A second factor was the agreement, perhaps with deep misgivings, by all participants that if every species was to go through the same assessment criteria, then all forms, varieties, cultivars, hybrids, sub-species and synonyms of a plant determined to be invasive would also be considered invasive until shown to be otherwise by a process of scientific assessment. There are, therefore, no exceptions made for cultivars or hybrids reputed to be sterile. From a purely practical standpoint, it is very hard for enforcement agencies to determine whether the nursery stock they are monitoring is labeled or identified correctly, so even if a cultivar of barberry, for example, is shown not to be invasive, there will still need to be a way to positively identify it in the trade.
Participants in MIPAG include state and federal agency personnel dedicating their time to the project, but also many in the non-profit and for-profit sectors who serve without compensation. Furthermore, the plant assessment work of the group has been funded with generous, five figure grants from the Horticultural Research Institute, The Nature Conservancy, and the Commonwealth of Massachusetts. This built a heightened sense of shared ownership in the process as well as its products.
When the time comes to review a species for invasiveness, MIPAG members must agree by a 2/3 majority vote that a candidate species meets the criteria. In more than 82 votes, there has been no evidence of a "tyranny of the minority". The three species of greatest economic importance to the horticultural industry - Japanese barberry, winged euonymous and Norway maple - all received unanimous votes as invasive in Massachusetts. Even Robinia pseudoacacia, which had the glaciers receded a few thousand years earlier might well have been native in New England instead of reaching its northern. natural limit in the central Appalachians, was voted after intense discussion as likely invasive in parts of the Commonwealth. The criteria are not perfect, but the system has credibility and every participant supports the process and advocates for his or her own constituencies to act on MIPAG's recommendations.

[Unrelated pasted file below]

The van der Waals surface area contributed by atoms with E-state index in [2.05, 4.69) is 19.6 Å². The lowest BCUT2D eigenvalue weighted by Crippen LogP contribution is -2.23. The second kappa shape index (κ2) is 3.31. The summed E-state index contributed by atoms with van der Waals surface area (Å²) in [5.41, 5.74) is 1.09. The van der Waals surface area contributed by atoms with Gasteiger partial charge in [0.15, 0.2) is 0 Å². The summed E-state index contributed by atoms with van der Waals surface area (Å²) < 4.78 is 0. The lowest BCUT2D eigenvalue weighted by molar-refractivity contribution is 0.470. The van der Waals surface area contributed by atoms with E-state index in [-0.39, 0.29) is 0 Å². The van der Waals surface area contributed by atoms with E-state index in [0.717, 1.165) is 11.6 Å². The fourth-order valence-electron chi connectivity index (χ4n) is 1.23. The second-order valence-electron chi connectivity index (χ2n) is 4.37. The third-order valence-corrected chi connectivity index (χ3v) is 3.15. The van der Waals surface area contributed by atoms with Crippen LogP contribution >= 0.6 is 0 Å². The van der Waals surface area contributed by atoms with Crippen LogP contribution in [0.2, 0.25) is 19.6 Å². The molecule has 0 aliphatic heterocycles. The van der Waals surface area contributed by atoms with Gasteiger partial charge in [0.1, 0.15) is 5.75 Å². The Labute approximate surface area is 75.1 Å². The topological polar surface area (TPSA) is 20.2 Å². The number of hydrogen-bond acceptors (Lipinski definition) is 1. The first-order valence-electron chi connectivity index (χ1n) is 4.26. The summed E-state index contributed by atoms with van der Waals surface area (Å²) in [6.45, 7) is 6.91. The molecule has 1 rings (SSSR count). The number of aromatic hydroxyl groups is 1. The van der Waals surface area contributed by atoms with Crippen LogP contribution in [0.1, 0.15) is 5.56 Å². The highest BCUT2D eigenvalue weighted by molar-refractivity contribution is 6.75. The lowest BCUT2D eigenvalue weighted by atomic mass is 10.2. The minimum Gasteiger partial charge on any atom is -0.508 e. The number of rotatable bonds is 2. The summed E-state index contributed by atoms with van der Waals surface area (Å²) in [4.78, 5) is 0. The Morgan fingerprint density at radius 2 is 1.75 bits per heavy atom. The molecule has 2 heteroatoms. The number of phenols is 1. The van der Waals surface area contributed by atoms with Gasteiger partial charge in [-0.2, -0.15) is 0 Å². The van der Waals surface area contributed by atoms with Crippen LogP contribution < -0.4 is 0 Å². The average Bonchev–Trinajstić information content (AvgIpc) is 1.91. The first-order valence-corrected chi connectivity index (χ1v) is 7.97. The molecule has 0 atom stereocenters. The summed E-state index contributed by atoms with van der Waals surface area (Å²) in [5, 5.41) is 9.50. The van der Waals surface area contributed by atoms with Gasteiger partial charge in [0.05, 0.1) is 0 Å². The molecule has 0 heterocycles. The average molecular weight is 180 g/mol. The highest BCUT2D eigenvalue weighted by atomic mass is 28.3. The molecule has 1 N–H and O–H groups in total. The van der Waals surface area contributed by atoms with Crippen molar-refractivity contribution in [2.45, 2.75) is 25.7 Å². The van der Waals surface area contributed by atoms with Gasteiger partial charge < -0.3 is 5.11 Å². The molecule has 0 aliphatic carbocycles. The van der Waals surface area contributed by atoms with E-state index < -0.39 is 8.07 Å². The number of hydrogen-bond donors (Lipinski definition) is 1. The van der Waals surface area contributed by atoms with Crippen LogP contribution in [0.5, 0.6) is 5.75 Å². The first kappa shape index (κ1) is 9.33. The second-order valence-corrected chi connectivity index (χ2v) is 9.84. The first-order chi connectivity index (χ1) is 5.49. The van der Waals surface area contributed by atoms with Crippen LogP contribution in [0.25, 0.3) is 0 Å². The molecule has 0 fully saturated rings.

When I am invited to speak before large gatherings of the horticultural industry, I tell them it is good to be among friends. We all share a love of growing things and a belief that our work, as nursery and landscape professionals or as a conservationist, are green activities that help make the world a better place. And we have a shared problem that is ours jointly to solve. The burden of invasive species prevention and control is not the horticultural industry's alone to bear. Management of the invasives we have now, as well as holding off the new invaders, requires significant resources and our collective will to meet the challenge. Massachusetts has shown that it is possible for us to be allies in this effort.